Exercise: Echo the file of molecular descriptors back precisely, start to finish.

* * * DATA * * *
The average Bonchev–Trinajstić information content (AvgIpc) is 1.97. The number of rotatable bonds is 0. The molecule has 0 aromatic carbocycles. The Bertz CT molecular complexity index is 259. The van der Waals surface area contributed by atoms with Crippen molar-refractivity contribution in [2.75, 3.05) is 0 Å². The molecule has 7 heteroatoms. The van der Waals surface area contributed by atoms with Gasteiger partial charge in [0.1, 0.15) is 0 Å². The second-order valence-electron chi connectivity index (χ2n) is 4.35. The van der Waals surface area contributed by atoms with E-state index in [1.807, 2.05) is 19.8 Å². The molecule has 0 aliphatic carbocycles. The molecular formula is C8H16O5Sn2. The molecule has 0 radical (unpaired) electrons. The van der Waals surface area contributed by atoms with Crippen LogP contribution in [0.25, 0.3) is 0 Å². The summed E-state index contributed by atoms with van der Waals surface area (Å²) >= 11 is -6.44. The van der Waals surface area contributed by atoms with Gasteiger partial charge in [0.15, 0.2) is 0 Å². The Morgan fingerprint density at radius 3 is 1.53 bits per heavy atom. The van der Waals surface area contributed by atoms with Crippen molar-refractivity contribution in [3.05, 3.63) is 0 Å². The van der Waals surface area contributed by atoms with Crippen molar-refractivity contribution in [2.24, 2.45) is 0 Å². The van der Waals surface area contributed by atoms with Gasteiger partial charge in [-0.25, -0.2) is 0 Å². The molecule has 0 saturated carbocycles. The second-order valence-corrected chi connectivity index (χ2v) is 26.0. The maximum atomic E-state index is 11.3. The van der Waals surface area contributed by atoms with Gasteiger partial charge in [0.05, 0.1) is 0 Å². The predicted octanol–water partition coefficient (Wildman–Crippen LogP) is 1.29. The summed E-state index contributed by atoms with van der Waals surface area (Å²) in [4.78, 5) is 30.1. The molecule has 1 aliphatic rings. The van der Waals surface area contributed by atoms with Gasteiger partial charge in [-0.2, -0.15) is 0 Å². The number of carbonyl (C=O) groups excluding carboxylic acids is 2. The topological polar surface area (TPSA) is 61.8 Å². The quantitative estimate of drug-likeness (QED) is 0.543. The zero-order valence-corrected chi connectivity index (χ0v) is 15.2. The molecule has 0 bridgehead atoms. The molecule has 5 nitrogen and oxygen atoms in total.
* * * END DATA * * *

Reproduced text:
The average Bonchev–Trinajstić information content (AvgIpc) is 1.97. The number of rotatable bonds is 0. The molecule has 0 aromatic carbocycles. The Bertz CT molecular complexity index is 259. The van der Waals surface area contributed by atoms with Crippen molar-refractivity contribution in [2.75, 3.05) is 0 Å². The molecule has 7 heteroatoms. The van der Waals surface area contributed by atoms with Gasteiger partial charge in [0.1, 0.15) is 0 Å². The second-order valence-electron chi connectivity index (χ2n) is 4.35. The van der Waals surface area contributed by atoms with E-state index in [1.807, 2.05) is 19.8 Å². The molecule has 0 aliphatic carbocycles. The molecular formula is C8H16O5Sn2. The molecule has 0 radical (unpaired) electrons. The van der Waals surface area contributed by atoms with Crippen LogP contribution in [0.25, 0.3) is 0 Å². The summed E-state index contributed by atoms with van der Waals surface area (Å²) >= 11 is -6.44. The van der Waals surface area contributed by atoms with Gasteiger partial charge in [0.15, 0.2) is 0 Å². The Morgan fingerprint density at radius 3 is 1.53 bits per heavy atom. The van der Waals surface area contributed by atoms with Crippen molar-refractivity contribution in [3.05, 3.63) is 0 Å². The van der Waals surface area contributed by atoms with Crippen molar-refractivity contribution in [2.24, 2.45) is 0 Å². The van der Waals surface area contributed by atoms with Gasteiger partial charge in [-0.25, -0.2) is 0 Å². The molecule has 0 saturated carbocycles. The second-order valence-corrected chi connectivity index (χ2v) is 26.0. The maximum atomic E-state index is 11.3. The van der Waals surface area contributed by atoms with Gasteiger partial charge in [0.05, 0.1) is 0 Å². The predicted octanol–water partition coefficient (Wildman–Crippen LogP) is 1.29. The summed E-state index contributed by atoms with van der Waals surface area (Å²) in [4.78, 5) is 30.1. The molecule has 1 aliphatic rings. The van der Waals surface area contributed by atoms with Gasteiger partial charge in [-0.2, -0.15) is 0 Å². The number of carbonyl (C=O) groups excluding carboxylic acids is 2. The topological polar surface area (TPSA) is 61.8 Å². The quantitative estimate of drug-likeness (QED) is 0.543. The zero-order valence-corrected chi connectivity index (χ0v) is 15.2. The molecule has 0 bridgehead atoms. The molecule has 5 nitrogen and oxygen atoms in total.